Agency Owner Disappeared, Ship Passengers Say
AUSTIN, Texas (AP) _ A travel agency owner who allegedly bilked customers out of $5 million disappeared from a cruise ship shortly before a mutiny of its crew in Central America, passengers say.
Fernando Inigo, the agency owner, left the cruise ship Galazy before dawn in Puerto Quetzal, Guatemala, promising crew members he would reboard in Costa Rica with money to pay them, passengers told the Houston Chronicle.
Crew members refused to continue working when they weren’t paid.
Inigo and his wife, Lorna, of San Antonio are two of five defendants named in a lawsuit filed last week by the Texas attorney general’s office against Golden Cruisetours Inc. and two of its affiliates.
The three other defendants - Fernando Mendrillo, Fermin Gutierrez and Manuel Fernandez - only maintain postal boxes in San Antonio, officials said.
A hearing on the lawsuit is scheduled for Friday in San Antonio.
Assistant Texas Attorney General Raul Noriega, who said he had visited the Inigos’ house in San Antonio, said neighbors have not seen the couple for several weeks.
They appeared to have taken some possessions and left, Noriega said. Their child was removed from school, and the family’s cars remained in the driveway.
Morris J. Kirschberg, attorney for Golden Cruisetours, declined to comment on the case earlier this week but said through a secretary that he has not heard from the Inigos since the lawsuit was filed.
After the vessel left Costa Rica and passed through the Panama Canal, the Galaxy’s captain had all passengers leave the ship in Panama City on Feb. 21.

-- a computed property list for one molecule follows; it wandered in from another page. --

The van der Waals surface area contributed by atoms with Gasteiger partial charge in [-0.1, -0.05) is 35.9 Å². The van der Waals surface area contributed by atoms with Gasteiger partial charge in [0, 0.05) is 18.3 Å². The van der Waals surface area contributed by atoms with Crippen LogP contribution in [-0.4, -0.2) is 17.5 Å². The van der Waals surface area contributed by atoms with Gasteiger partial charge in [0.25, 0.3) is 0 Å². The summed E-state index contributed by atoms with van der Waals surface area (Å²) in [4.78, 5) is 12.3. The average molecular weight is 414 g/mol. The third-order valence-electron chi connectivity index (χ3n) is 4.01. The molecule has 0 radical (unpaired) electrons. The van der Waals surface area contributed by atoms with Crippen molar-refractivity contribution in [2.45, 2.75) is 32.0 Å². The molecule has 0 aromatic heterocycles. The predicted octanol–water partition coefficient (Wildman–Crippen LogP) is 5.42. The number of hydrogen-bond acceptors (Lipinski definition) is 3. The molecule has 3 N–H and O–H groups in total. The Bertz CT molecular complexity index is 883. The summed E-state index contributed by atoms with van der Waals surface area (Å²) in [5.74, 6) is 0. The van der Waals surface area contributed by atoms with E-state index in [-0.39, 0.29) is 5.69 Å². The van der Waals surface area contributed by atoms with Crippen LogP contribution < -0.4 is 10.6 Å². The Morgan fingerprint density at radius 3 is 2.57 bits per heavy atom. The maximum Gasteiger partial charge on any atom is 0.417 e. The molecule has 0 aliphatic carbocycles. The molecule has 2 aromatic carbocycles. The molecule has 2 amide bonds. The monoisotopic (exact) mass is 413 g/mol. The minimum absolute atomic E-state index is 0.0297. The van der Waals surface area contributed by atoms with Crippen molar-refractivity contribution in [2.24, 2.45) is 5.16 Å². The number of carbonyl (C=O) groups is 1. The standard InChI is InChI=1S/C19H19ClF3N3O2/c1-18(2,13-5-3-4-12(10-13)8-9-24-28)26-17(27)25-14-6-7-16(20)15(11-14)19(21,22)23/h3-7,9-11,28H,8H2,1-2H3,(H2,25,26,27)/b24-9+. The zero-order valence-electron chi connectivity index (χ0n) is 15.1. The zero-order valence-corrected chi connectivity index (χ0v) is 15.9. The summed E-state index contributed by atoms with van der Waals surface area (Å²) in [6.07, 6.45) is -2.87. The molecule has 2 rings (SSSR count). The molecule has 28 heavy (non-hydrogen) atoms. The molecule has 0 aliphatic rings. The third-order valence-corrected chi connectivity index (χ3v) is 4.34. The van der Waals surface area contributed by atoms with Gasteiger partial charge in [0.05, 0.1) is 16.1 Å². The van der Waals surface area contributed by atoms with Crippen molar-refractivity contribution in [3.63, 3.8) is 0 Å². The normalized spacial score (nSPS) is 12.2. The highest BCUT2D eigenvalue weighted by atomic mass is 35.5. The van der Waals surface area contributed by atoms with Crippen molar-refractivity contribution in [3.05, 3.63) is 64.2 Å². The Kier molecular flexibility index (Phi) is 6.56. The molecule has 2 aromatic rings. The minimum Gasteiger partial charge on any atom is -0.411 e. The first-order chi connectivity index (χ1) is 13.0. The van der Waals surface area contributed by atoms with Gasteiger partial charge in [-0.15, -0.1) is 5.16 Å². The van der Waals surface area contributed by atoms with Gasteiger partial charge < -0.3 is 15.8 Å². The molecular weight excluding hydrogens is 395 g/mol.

The Galaxy is owned by Global Cruises of Panama, one of the affiliates named in the suit, of which Inigo owns 5 percent, Noriega said.
″He (Inigo) was very nervous,″ said Galaxy passenger Dorothy C. Hayes. ″We were told he wasn’t feeling well.″
Ms. Hayes said Inigo talked with her and other passengers before leaving the ship. ″He said that he had to leave in Guatemala to meet with his bankers (in Guatemala City) and then he would catch up with the ship in Costa Rica,″ she said. He never showed up, she added.
In a letter to The Associated Press, passenger Peggy Enger of Lakewood, Colo., described conditions on the ship when passengers first boarded Feb. 11 in Acapulco.
″We entered into the main lobby, it was filthy, carpet was oil streaked, it smelled of diesel fuel,″ Mrs. Enger wrote.
Because of failures in the air conditioning system, cruise officials said only 50 passengers could sail, she said.
″I couldn’t believe under those conditions that anyone would have signed up,″ Mrs. Enger said. She and her husband decided against sailing with the ship, which she said left port Feb. 12, a day behind schedule.
An attorney general’s audit of Golden Cruisetours in January determined that the company had booked a high percentage of 36 future cruises on the Galaxy, Noriega said. Each cruise carries about 200 passengers each; the cost was $1,500 cash in advance. A conservative estimate of receipts from would-be passengers on future cruises was $5 million, he said.